Research project SIRENE: Green wave for rescue vehicles

The SIRENE project team is developing a navigation system especially for emergency vehicles and a special program for traffic lights,

“Braunschweig is the first city in Germany to introduce a ‘digital siren and flashing light’,” reports the Braunschweig Newspaper. This innovation is an interim result of the research project SIRENE that the PTV Group is involved in. But what exactly is the project about? We talked with Silke Forkert from the PTV Research Team and Florian Weichenmeier, a PTV expert, about this unique project.

Compass: Could you please briefly explain what SIRENE is all about?

Silke Forkert: SIRENE is a research project commissioned by the Federal Ministry of Transport and Digital Infrastructure (BMVI). Its aim is to develop various measures, such as green waves and optimised routing, that help rescue vehicles reach their destinations faster. In urban areas, ambulances or other rescue vehicles are often delayed due to dense traffic or construction sites. When using sirens and flashing lights, the rescue teams do not have to stop at red lights; however, this can be dangerous for traffic crossing at the intersection. One of the project goals is to develop a navigation system specifically designed for emergency vehicles. It will then be possible to include even short-term traffic changes in route planning.

Compass: In Braunschweig, the digital siren and flashing light was introduced in the course of the project. How does it work?

Florian Weichenmeier: The rescue vehicles send messages to all nearby vehicles via so-called V2X communication, a special radio technology that connects vehicles with other vehicles or the road infrastructure. A display integrated into the car alerts drivers to approaching emergency vehicles before they are seen or heard. This allows them to avoid the scene or pull over to make room for the emergency lane.

Compass: What is PTV’s project task?

Florian Weichenmeier: Our software PTV Epics is used to control the traffic lights. This technology enables traffic-adaptive signal control, for example to reduce stop-and-go and ensure smooth traffic flow in the city centre. For SIRENE, we have adapted the software in order to prioritize safety and rescue vehicles.

The vehicles communicate via V2X communication, indicating that they need green waves. Our software makes sure that the traffic lights change to green, so that the emergency vehicles can go straight past the intersections, without having to slow down, if possible. This helps increase safety at the intersection and allows the rescue team to get to the scene much faster.

Florian Weichenmeier is technically involved in the project at PTV.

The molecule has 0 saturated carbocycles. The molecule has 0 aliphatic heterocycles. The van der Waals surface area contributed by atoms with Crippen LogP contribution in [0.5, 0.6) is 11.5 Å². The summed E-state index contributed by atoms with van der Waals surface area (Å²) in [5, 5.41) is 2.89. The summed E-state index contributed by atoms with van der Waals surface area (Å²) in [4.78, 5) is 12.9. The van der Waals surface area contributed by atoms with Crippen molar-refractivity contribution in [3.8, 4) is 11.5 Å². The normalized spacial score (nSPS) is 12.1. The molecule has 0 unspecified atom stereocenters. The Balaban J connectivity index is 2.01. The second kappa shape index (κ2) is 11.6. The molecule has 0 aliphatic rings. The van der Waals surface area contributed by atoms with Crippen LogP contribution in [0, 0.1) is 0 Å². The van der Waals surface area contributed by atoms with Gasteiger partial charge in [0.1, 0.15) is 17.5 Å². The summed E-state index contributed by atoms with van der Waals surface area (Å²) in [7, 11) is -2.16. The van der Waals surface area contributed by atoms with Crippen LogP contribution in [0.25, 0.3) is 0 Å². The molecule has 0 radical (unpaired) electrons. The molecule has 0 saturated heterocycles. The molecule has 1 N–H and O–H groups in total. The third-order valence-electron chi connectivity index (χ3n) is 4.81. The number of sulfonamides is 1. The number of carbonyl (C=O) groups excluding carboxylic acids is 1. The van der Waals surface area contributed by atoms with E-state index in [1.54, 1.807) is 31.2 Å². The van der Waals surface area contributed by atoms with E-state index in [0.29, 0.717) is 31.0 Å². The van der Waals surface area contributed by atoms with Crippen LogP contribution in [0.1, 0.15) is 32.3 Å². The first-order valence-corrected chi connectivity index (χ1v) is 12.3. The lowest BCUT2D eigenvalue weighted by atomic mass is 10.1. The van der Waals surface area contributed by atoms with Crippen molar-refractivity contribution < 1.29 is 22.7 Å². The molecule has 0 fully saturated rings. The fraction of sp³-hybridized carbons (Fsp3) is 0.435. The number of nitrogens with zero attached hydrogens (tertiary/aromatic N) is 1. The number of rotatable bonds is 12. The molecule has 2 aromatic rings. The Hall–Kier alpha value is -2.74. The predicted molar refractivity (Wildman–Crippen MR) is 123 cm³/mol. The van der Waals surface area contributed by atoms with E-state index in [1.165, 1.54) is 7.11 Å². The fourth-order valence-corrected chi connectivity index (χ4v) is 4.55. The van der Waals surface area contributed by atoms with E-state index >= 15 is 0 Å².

Compass: What stage has been reached? Is the solution already up and running?

Florian Weichenmeier: We have extended PTV Epics with the necessary functionalities and are currently testing the application in a simulation using PTV Vissim. It is planned to test it in real life at a traffic light system in Braunschweig. Our project partners are currently setting up a complete system that covers the entire communication chain, from the on-board unit (OBU) to the road-side units at the traffic lights and from centralized route calculation to message transfer to the traffic computer. Up to 35 additional signal control systems with conventional control methods will have to be connected in order to enable fire brigade prioritization. But they will have to be extensively redesigned. Using PTV Epics as addition would make sense as our software does not require this additional planning step and is much more flexible and easier to use.

Compass: And what is on the SIRENE agenda over the next few months?

Silke Forkert: We will continue to maintain a lively exchange with the other project partners. In autumn, a project progress presentation will take place after half of the project. Another user meeting is also planned in order to remain in direct contact with the system users.

Florian Weichenmeier: The research partners are very concerned about data security and data protection. I hope that this will result in a sustainable structure that can easily be transferred to other cities and scenarios.


The research project ‘Acceleration of Safety and Rescue Operations through Green Waves and Optimised Routing – SIRENE’, commissioned and funded by the Federal Ministry of Transport and Digital Infrastructure (BMVI), extends over a total period of three years until 2020. The network coordinator is the Institute for Automation and Communication e.V. in Magdeburg., Germany. In addition to PTV Group, four other partners are involved: AFUSOFT Kommunikationstechnik GmbH, Königsbach-Stein, the German Aerospace Center (Deutsches Zentrum für Luft- und Raumfahrt e.V. – Institut für Verkehrssystemtechnik, Braunschweig), GEVAS software Systementwicklung und Verkehrsinformatik GmbH, Munich, and the City of Braunschweig – Fire Department. The project volume amounts to EUR2.57 million, the BMVI’s funding share accounts for 78 percent.